CHICAGO – The issue of gender identity, especially for those who are born with a vagueness as to what to call themselves between/beyond boy and girl, has come front and center in the U.S., both with the legalization of gay marriage and the callous repudiation of identity by trying to pass laws dismissing it (the North Carolina “bathroom” laws). The performance companies of The Living Canvas and Nothing Without a Company is currently staging “[Trans]formation,” which presents gender identity art by six performers, who perform most of the play in the nude.
CHICAGO – This weekend is one of the most exciting for Chicago area pop culture and comic fans. The 2013 Wizard World Chicago Comic Con opens Thursday, August 8th, and runs through Sunday, August 11th, at the Donald E. Stephens Convention Center in Rosemont, Illinois.
CHICAGO – The small but mighty Verne Troyer is a lucky and humble star. He grew in Michigan, and maintains his Midwestern roots in his approach to show business. Troyer makes an appearance at the Hollywood Palms (Naperville, Ill.) and the Hollywood Blvd. Cinema (Woodridge) to introduce “Austin Powers: The Spy Who Shagged Me” and “Goldmember.”
CHICAGO – Oscar-nominated for Best Art Direction and Best Costume Design, Terry Gilliam’s “The Imaginarium of Doctor Parnassus” is a great fit for Blu-ray as the luster of 1080p enhances the best thing about the movie. Highly touted as “Heath Ledger’s final film,” history is likely to remember the film as more of a return to form for the director of classics like “Brazil” and “The Fisher King”.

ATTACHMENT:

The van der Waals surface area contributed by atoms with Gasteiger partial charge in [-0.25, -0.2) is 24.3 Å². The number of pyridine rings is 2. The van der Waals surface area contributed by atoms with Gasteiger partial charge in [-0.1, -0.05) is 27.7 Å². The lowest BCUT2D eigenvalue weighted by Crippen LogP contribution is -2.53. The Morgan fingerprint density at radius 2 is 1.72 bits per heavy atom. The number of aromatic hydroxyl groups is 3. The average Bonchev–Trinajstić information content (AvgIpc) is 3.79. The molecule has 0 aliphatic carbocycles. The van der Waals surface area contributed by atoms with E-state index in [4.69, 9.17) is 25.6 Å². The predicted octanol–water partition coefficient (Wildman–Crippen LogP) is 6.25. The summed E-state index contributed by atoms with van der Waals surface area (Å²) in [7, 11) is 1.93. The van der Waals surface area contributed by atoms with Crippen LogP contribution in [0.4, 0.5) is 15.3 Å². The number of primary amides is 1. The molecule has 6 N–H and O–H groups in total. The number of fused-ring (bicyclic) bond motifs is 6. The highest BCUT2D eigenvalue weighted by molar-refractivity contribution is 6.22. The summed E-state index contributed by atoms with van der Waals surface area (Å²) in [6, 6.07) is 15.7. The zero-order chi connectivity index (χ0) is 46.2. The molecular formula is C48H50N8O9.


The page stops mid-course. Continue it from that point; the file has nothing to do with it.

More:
CHICAGO – Bogart, James Dean and Heath Ledger are not dead, they’re just stuck in the Netflix queue. And Ledger, with a little help from some friends, gets one more theatrical release in “The Imaginarium of Doctor Parnassus.”
CHICAGO – “The Imaginarium of Doctor Parnassas,” the long anticipated final film of Heath Ledger, directed by Terry Gilliam, was previewed last night at the Chicago International Film Festival at their “surprise’ screening.
CHICAGO – Commendably co-written by Mike Myers (who also wrote characters for 2002’s “Austin Powers in Goldmember” and 1999’s “Austin Powers: The Spy Who Shagged Me”), you know lines like “sheket bevakasha” came directly from his bowels.
CHICAGO – In response to our negative review of the divisive new film “Postal” from controversial director Uwe Boll, Boll e-mailed us with these simple words: